come on...
   "Where's that hammer?"
   "Right here."
   He checks again for a pulse; there it is.  Not breathing yet.  "How
long has she been out now?"
   "Maybe two minutes."
   "Someone call 911," says Whaley.  He stops CPR for a moment,
grabbing the hammer.  He raises it above her foot, takes the luxury of
a deep breath, and then brings it crashing down on her ankle.  The
bone shatters, the flesh rendered a bloody pulp.
   He sets down the hammer and gives her two more rescue breaths.  She
sputters awake.  Whaley can tell from her eyes that it's her in
control, and not the program.  He asks the obvious question anyway.
   "No," she says.  "You stopped my heart?"
   "Not on purpose," says Whaley.  "And I did start it back up again."
   Her voice gets quiet.  "When it restarted, it rebooted my watch
from its back-up drive.  The demo's gone."
   "I probably broke your ankle, too."
   "In case it was still there, so I wouldn't be able to run after
you," says Darkhorse.  "I understand.  I think you probably owe me a
free dinner or something, but I understand."
   Whaley hides his umbrage; he doesn't owe her anything.

   Taking care of the program is simple now that it doesn't have a
corporeal body.  Over the course of the next hour, the hostages are
moved from the convention center.  The girl is among the first outside
of the building, so that she can received medical care.  Whaley stays
in the center, watching the computer specialists going from computer
to computer and console to console, uninstalling and removing every
trace of each copy of the sentient program.  It's a long and boring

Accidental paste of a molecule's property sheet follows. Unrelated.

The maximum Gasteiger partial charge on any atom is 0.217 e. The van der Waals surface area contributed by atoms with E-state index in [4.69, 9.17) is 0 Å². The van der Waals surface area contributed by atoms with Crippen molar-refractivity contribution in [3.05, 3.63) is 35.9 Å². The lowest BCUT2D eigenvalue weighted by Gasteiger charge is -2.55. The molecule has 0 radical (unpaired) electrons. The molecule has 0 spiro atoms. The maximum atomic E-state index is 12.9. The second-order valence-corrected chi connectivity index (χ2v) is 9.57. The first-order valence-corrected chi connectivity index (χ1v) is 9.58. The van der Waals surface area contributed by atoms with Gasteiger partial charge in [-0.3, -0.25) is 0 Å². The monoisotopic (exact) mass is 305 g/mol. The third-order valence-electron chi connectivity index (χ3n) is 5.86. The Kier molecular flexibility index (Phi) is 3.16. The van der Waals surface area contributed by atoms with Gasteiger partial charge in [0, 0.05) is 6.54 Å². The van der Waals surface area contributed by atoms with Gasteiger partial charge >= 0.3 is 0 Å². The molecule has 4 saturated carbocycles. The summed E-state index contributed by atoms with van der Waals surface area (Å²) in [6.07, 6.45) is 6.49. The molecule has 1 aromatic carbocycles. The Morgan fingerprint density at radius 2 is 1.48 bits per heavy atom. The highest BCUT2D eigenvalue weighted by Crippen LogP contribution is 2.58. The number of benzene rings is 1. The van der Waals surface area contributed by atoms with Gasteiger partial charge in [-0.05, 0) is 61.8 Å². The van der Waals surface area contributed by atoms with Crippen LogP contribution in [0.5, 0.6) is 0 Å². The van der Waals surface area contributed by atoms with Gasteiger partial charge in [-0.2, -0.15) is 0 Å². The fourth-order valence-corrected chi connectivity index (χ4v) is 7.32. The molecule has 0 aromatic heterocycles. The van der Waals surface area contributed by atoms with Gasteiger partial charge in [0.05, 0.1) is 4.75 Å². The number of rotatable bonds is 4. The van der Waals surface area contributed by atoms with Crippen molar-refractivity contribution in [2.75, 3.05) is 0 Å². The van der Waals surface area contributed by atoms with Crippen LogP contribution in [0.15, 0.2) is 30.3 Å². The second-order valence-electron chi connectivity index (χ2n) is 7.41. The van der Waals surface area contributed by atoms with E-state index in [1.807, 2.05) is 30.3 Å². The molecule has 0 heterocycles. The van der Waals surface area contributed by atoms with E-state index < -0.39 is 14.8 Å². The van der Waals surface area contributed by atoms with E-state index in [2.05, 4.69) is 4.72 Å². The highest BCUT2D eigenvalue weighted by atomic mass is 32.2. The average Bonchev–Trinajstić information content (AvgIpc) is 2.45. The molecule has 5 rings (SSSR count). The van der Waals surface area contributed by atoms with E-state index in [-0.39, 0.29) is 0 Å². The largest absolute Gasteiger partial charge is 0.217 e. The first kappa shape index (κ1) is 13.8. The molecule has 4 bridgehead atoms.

process, and Whaley doesn't have much to contribute to it; he stays
and watches anyway, until the job is done.

Denouement.  Lake Guntersville.
   Before the day is through, a certain cable news network seizes this
bizarre episode as a chance to launch another salvo against the
President.  There's nothing new there; even before his election, his
opponents have tried to convince some Americans that Barack Obama is
really a master super-criminal commanding a robot army bent on world
   The narrative this time around is that Whaley's always been a four-
colour hero, even after his "retirement", and that the President knew
Whaley was still a four-colour hero when he bumped him up to Secretary
of Four-Colour Affairs (the previous President that Whaley worked
under was of course blameless).  "That's not just a conflict-of-
interest," sputters one man who regularly tells his viewers to invest
in the gold offered by one of his largest sponsors, "it's also a
violation of the law of the land.  No four-colour vigilante can hold a
cabinet post, or," and here, he draws an arrow on his chalkboard to
the President's name, "elected office."
   "The thing is," Whaley tells his wife, "this time, they're
technically right.  I wore a costume, again, I did the whole vigilante
thing, again.  Even if it's just one day, that does violate the
Humphrey Law." So called because it was passed in 1972, following the
revelation that 1968 Presidential Candidate Hubert Humphrey often
disappeared to fight crime as the Happy Warrior while serving as
Lyndon Johnson's Vice-President.
   "So, what are you saying?" says the missus.  "You're thinking of
   Whaley rubs the tip of his nose with his finger, thus obscuring his